Life on Earth is strange, and I don’t just mean physically. It’s odd how life goes on here.
In terms of time, we are so out of sync with our planet!
First, look at our natural surroundings — steady as a rock (most of the time, anyway).
And usually very, very old.
Then look at humans, or at cats — each born helpless; struggling to reach maturity; struggling more to survive and reproduce; and then aging and passing away.
It all happens quickly, too (at least to an outside observer: parts of our own lives seem to take forever).
In the wild, cats don’t live long, maybe five to ten years, or a little more if they’re tough and lucky.
Exceptionally elderly people might live for a hundred years, but even this is short compared to the social fabric that they are wrapped in. While often resembling a patchwork quilt, its history goes back many centuries.
The current British monarch, for example, is in her mid-90s. That isn’t very old, considering how long her royal house has been around, and it’s positively youthful compared to the age of her kingdom.
Still, what do centuries and millennia mean to a multimillion-year-old rock?
Nothing, of course. It’s inert, although there may be something living underneath it or even inside. The rock’s components — silica, oxygen, and various other elements — are just chemistry, facts for nerds to ponder.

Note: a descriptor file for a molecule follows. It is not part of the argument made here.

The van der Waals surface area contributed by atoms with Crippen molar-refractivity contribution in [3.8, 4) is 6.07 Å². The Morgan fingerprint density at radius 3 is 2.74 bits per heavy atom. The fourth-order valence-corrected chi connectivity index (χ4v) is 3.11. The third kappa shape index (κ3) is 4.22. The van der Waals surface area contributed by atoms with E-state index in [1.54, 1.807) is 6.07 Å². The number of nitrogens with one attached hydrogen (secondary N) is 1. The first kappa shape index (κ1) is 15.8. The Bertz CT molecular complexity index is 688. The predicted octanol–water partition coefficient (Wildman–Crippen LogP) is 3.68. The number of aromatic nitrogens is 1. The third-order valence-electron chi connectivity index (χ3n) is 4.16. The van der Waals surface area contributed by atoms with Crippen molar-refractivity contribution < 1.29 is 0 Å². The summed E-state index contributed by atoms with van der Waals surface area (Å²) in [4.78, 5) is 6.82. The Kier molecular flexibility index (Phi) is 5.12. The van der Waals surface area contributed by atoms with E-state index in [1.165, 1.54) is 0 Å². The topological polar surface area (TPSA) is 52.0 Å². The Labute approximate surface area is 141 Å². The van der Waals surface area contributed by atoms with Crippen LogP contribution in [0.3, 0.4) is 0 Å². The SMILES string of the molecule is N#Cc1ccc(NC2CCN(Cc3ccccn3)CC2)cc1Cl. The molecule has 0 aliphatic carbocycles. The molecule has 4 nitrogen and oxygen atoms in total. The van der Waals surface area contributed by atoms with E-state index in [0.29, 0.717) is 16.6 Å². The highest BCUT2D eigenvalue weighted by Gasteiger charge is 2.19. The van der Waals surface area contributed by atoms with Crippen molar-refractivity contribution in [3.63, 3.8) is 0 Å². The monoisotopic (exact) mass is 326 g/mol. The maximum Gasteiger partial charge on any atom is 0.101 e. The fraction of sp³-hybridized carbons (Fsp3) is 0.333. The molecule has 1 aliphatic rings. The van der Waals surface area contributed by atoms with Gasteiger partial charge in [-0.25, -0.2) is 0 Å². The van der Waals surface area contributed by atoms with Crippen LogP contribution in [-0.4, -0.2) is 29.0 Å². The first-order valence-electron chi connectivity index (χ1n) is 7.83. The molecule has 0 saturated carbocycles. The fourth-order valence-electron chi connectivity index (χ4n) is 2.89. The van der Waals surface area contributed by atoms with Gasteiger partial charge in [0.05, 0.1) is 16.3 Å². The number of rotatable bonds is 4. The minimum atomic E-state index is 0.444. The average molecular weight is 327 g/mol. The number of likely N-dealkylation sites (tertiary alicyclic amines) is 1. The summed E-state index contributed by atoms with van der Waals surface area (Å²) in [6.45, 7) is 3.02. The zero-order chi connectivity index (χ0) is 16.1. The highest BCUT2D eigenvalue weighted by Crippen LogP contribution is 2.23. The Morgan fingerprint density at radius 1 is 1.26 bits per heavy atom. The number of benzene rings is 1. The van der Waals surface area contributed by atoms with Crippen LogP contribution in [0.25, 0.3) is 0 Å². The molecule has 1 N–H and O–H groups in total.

Biology is where it’s at, and we’re at the top of the heap!
This delusion is so powerful that most of us need a strong reason to ask the really interesting question — what does that multimillion-year-old rock mean to us?
No, seriously. Have you ever really looked at one of these before?
The kitty doesn’t have to be Fluffy, although house cats are a lot easier to study at home than, say, mountain lions or tigers.
Believe it or not, apart from size and a few lifestyle-related anatomical details, you do have a little mountain lion/tiger there!
That’s because all members of family Felidae are built alike. (Turner and Anton)
What is a cat?
This information is from Kitchener et al., Wright and Walters, and some fun hours spent watching house cats — my own and friends’ cats.
The long feline body is much more supple than that of a gray wolf (Fido’s closest relative; I use wolves for comparison because dogs have been domesticated longer and in many cases don’t look much like their forebear now; outside the show ring, Fluffy still resembles its African wildcat ancestor in many ways).
Have you ever wondered why the spring season in both hemispheres feels as old as forever and as young as a newborn baby — at the same time?
Evolution goes back billions of years, but new possibilities open up whenever life awakens and reproduces itself.
On a related note, ever wonder about how cats evolved? Or how closely related house cats — the “lions in our living room” — really are to the big cats?
And what about those saber-toothed cats?
Earth’s apex predators have gone from T. Rex & Company to today’s lions, tigers, and other carnivorous mammals (including domestic cats, which are apex small predators in most human-dominated habitats).